Conclusion: Adherence to AHMs is associated with significantly lower total healthcare costs and with significantly lower odds of CV-related hospitalizations and ED visits.

 

(Am J Manag Care. 2010;16(8):568-576)

Adherence to antihypertensive medications (AHMs) is associated with lower total healthcare costs and with reduced odds of cardiovascular-related hospitalizations and emergency department visits.

  • High adherence to AHMs (medication possession ratio [MPR], 80%-100%) reduces adjusted total healthcare costs up to $813 per patient annually compared with low or moderate adherence to AHMs (MPR, <80%).
  • The relationship between medication adherence and healthcare costs was continuous and inversely proportional such that healthcare costs increased significantly as the MPR decreased.
  • Benefits of improved adherence and evidence of total cost savings provide incentive for patient-, provider-, and health system-level interventions to improve AHM adherence.
More than 74.5 million Americans have hypertension, with an estimated cost of $76.6 billion per year.1 Previous clinical trials in hypertension have shown that reduction of blood pressure is associated with significant decreases in the incidence of stroke, ischemic heart disease, congestive heart failure, and renal failure across age, sex, race/ethnicity, type of antihypertensive used, and severity of hypertension.2,3 Despite this benefit, it is estimated that only 35% of patients with hypertension achieve optimal control.3,4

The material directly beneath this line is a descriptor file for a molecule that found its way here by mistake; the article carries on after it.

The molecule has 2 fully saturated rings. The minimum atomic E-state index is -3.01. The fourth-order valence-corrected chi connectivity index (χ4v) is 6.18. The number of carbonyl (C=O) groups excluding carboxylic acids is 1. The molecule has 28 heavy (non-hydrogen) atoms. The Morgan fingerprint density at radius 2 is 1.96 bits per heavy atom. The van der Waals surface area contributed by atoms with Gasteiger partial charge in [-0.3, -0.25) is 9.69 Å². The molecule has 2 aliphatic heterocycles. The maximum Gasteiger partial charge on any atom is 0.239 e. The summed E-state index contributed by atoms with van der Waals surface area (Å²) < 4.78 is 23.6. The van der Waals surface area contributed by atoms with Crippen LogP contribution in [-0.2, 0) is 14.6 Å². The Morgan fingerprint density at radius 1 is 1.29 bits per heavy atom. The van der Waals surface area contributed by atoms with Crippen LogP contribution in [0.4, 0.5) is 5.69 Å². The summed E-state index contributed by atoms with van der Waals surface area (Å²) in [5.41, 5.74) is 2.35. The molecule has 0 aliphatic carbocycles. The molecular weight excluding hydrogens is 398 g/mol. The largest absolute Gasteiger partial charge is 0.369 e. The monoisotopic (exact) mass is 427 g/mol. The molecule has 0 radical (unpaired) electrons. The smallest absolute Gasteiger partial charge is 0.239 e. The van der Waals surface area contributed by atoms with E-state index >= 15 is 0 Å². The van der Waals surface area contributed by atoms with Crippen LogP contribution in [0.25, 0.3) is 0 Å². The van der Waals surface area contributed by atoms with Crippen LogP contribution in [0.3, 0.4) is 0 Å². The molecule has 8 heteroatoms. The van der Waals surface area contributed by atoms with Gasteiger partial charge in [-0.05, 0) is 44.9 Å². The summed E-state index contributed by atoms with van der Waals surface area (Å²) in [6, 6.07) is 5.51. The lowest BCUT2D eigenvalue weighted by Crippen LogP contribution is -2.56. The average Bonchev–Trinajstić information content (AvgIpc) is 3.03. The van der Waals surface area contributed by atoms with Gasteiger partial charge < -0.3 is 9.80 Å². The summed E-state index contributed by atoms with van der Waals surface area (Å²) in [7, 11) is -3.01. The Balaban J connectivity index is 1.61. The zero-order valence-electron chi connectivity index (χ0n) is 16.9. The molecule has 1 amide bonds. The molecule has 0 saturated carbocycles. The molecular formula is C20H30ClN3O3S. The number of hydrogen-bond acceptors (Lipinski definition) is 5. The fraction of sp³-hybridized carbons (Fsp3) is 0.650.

In observational studies, nonadherence to antihypertensive medications (AHMs) is an important factor in the failure to achieve better blood pressure control5-7 and is associated with a higher risk of hospitalization and mortality among patients with diabetes mellitus.8 Bramley et al7 found that high adherence to AHMs, identified as a medication possession ratio (MPR) of 80% to 100%, was associated with better blood pressure control compared with low-to-medium levels of adherence. Two recent studies describe an association between better adherence to AHMs and decreased subsequent cardiovascular (CV) events9 and stroke10 among patients with newly diagnosed hypertension, but neither study evaluated costs of care. A 2009 review of the importance of medication adherence relative to CV outcomes stated that there is a clear need for more research to better understand the association between adherence and healthcare costs because surprisingly little is known among populations with CV disease.11

Pivotal earlier studies12-14 demonstrated that better adherence to AHMs is associated with reduced costs of care. However, results from these studies may have been influenced by analysis of adherence and costs in the same year, and all relied on data from the 1990s. In addition, these prior studies evaluated the effect of adherence on costs among limited populations that included a large employer14 and Medicaid populations.12,13

Given the limitations of prior work and the growing recognition about the importance of medication adherence,15 more robust studies are needed to evaluate current cost implications associated with adherence to AHMs. The present national retrospective cohort study of 625,620 insured patients with a diagnosis of hypertension evaluated the relationship between adherence to AHMs in 2007 and hospitalizations, emergency department (ED) visits, and costs of care in 2008.

METHODS

Data were extracted from the information warehouse of Medco Health Solutions, Inc. The information ware-house is a data repository that includes deidentified demographic and pharmacy claims history, including retail and mail-order use. The information warehouse has deidentified medical claims data on more than 10 million patients that can be matched to pharmacy claims.